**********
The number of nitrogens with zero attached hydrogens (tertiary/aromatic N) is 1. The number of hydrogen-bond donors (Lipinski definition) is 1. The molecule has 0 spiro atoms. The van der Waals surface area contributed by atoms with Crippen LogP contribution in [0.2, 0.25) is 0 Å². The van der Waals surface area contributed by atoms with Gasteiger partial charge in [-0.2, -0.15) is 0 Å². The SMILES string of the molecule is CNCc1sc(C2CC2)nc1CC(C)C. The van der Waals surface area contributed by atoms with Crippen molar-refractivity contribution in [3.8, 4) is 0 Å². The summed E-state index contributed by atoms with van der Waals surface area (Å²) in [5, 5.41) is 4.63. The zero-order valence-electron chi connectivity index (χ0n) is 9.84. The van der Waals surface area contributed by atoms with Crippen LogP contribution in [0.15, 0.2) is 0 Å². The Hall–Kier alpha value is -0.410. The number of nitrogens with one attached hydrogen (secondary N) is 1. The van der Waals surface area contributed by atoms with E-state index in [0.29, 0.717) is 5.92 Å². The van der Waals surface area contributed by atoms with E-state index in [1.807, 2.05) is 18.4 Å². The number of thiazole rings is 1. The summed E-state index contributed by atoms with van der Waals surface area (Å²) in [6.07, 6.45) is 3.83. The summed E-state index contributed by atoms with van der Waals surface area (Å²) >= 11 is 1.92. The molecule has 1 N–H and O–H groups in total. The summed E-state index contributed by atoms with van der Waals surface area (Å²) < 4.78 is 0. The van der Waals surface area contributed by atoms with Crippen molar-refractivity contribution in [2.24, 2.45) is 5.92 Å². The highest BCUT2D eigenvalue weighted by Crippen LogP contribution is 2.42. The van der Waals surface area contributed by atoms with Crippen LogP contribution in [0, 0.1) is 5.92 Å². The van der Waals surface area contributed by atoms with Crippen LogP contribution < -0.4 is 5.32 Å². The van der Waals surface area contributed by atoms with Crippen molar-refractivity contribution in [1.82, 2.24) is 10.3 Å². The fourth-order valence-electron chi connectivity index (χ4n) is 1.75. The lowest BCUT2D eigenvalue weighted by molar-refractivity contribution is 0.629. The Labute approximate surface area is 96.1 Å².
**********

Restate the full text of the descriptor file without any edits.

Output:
The number of nitrogens with zero attached hydrogens (tertiary/aromatic N) is 1. The number of hydrogen-bond donors (Lipinski definition) is 1. The molecule has 0 spiro atoms. The van der Waals surface area contributed by atoms with Crippen LogP contribution in [0.2, 0.25) is 0 Å². The van der Waals surface area contributed by atoms with Gasteiger partial charge in [-0.2, -0.15) is 0 Å². The SMILES string of the molecule is CNCc1sc(C2CC2)nc1CC(C)C. The van der Waals surface area contributed by atoms with Crippen molar-refractivity contribution in [3.8, 4) is 0 Å². The summed E-state index contributed by atoms with van der Waals surface area (Å²) in [5, 5.41) is 4.63. The zero-order valence-electron chi connectivity index (χ0n) is 9.84. The van der Waals surface area contributed by atoms with Crippen LogP contribution in [0.15, 0.2) is 0 Å². The Hall–Kier alpha value is -0.410. The number of nitrogens with one attached hydrogen (secondary N) is 1. The van der Waals surface area contributed by atoms with E-state index in [0.29, 0.717) is 5.92 Å². The van der Waals surface area contributed by atoms with E-state index in [1.807, 2.05) is 18.4 Å². The number of thiazole rings is 1. The summed E-state index contributed by atoms with van der Waals surface area (Å²) in [6.07, 6.45) is 3.83. The summed E-state index contributed by atoms with van der Waals surface area (Å²) >= 11 is 1.92. The molecule has 1 N–H and O–H groups in total. The summed E-state index contributed by atoms with van der Waals surface area (Å²) < 4.78 is 0. The van der Waals surface area contributed by atoms with Crippen molar-refractivity contribution in [2.24, 2.45) is 5.92 Å². The highest BCUT2D eigenvalue weighted by Crippen LogP contribution is 2.42. The van der Waals surface area contributed by atoms with Crippen LogP contribution in [0, 0.1) is 5.92 Å². The van der Waals surface area contributed by atoms with Crippen LogP contribution < -0.4 is 5.32 Å². The van der Waals surface area contributed by atoms with Crippen molar-refractivity contribution in [1.82, 2.24) is 10.3 Å². The fourth-order valence-electron chi connectivity index (χ4n) is 1.75. The lowest BCUT2D eigenvalue weighted by molar-refractivity contribution is 0.629. The Labute approximate surface area is 96.1 Å².